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Sustainable investment 4,3,2,1

December 10th, 2021

As you are reading this post you may well know that I have spent nearly 30 years working in sustainable, responsible and ethical investment because I believe it can – and will – help deliver a better future.

I also believe it makes sound financial sense because there is no real alternative to shifting to sustainable lifestyles.

You might also know that I have mostly worked with retail intermediaries – in particular financial advisers – helping them to navigate sustainable investment.  (I do so partly because I am a fan of the business model – and partly because they are the gatekeepers to significant amount of capital).

Although progress is being made – and I am delighted by the increased interest in sustainable investment – I am also increasingly frustrated at the way the area is made to look unnecessarily complicated.

Of course the sustainability challenges we face are interconnected and complex – but if we are to fulfil this area’s potential we need to ‘keep it simple’ – and use words people who are interested in sustainability understand. (In addition to being ultra transparent in support materials.)

The investment market thrives on complexity of course, but baffling intermediaries and clients with inexplicable data, metrics and methodologies is not, in my view, going to help deliver net zero, halt biodiversity loss, deliver equality or effect any of the ‘real world’ outcomes so many of us care about.* To do that we need clients to understand what funds do – and why.

It is with this in mind that I like to break sustainable investment into its constituent parts to help simplify conversations.  One of my current favourites is using the ‘4, 3, 2, 1’ prompts below.

This is my attempt at the kind of ‘necessary simplification’ that I feel is crucial if we are to explain the complexities of this area beyond the ‘ESG bubble’ without baffling people.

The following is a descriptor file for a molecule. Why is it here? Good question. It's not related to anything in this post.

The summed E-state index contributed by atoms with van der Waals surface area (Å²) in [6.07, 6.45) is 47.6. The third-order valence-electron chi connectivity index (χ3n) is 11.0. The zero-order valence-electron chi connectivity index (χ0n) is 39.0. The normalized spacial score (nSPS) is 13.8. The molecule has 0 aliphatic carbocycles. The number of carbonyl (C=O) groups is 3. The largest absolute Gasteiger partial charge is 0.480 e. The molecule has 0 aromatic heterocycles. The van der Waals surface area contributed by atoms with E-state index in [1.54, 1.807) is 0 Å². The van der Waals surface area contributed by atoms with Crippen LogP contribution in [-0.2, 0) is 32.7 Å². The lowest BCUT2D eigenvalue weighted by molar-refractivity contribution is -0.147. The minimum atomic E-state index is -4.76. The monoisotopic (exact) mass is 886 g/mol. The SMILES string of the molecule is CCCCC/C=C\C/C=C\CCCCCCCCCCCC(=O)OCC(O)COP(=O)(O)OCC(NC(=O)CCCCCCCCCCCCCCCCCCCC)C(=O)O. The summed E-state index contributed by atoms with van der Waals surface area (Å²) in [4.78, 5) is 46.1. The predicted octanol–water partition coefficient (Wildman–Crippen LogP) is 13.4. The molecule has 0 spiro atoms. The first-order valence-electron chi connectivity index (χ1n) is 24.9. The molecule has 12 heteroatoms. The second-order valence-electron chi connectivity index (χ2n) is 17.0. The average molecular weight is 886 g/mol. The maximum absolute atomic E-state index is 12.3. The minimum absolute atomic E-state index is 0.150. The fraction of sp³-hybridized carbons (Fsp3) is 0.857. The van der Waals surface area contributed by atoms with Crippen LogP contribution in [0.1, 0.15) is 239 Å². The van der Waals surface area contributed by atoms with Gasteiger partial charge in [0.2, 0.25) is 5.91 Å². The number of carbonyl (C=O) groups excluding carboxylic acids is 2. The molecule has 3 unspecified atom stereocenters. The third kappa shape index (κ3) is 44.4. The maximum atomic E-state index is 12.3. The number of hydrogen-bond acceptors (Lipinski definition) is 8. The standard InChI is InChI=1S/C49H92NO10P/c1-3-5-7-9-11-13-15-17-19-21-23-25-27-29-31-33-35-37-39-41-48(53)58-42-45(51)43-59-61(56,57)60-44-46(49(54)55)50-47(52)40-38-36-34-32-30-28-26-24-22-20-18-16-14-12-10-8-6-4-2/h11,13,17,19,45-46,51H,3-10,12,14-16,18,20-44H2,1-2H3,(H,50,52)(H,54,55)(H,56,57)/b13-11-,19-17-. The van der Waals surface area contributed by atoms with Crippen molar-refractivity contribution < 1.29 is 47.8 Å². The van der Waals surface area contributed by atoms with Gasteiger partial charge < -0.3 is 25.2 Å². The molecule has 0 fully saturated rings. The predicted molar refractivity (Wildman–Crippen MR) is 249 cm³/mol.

This is not a ‘script’, but it will help intermediaries to explain what sustainable investment is about, why fund options are so diverse and generally help get the conversation started…

I hope you find this useful (please feel free to borrow if you wish – quoting source where appropriate)!

4 x Core ‘Issues’ or high level topics:

    • Environmental
    • Social
    • Governance
    • Ethical

3 x Core ‘approaches’ or investor responses

    • Avoid
    • Support
    • Engage

2 x ‘Real world’ outcomes we must deliver:

    • Investing in ‘solutions’ – by directing more investment towards activities that will facilitate sustainable lifestyles (particularly via primary markets – which may be new & illiquid)
    • Directing existing companies to ‘transition’ – primarily through stewardship activity, (which will sometimes have to be forceful)

1 x ‘Conventional’ investment requirement:  

    • Financial Performance. These are real investments. Funds must perform as expected if they are to survive.


*I am making these points to illustrate that I am not jumping on the bandwagon or looking to dumb down the area for fun… indeed in some respects maybe I helped build the road  🙂


Example script:

 “This area is complicated.  Fund managers can choose to focus on any or all of the following four areas: environmental, social, governance ethical issues – many of which have dozens of sub categories.

There are however only three main ways fund managers can deal with any (or all) of these issues. – they can focus on choosing companies they believe are doing a good job, stay away from stuff (industries, business behaviours etc) that they don’t like or keep hold of a company and try to improve them (which we call responsible ownership or stewardship). 

And there are two things we need to do as investors who care – ways in which investment interacts with the real world – we can (and must) drive more money into solutions that will help us make our lives sustainable (although this is a bit complicated in secondary markets like equities) and we need to help change what existing businesses do so that they become sustainable. 

These can be combined in many different ways – hence the complexity of this market.  But there is one thing all funds must have in common – they are all investments –  so they need to make money.  No fund can survive simply because it sounds nice!”






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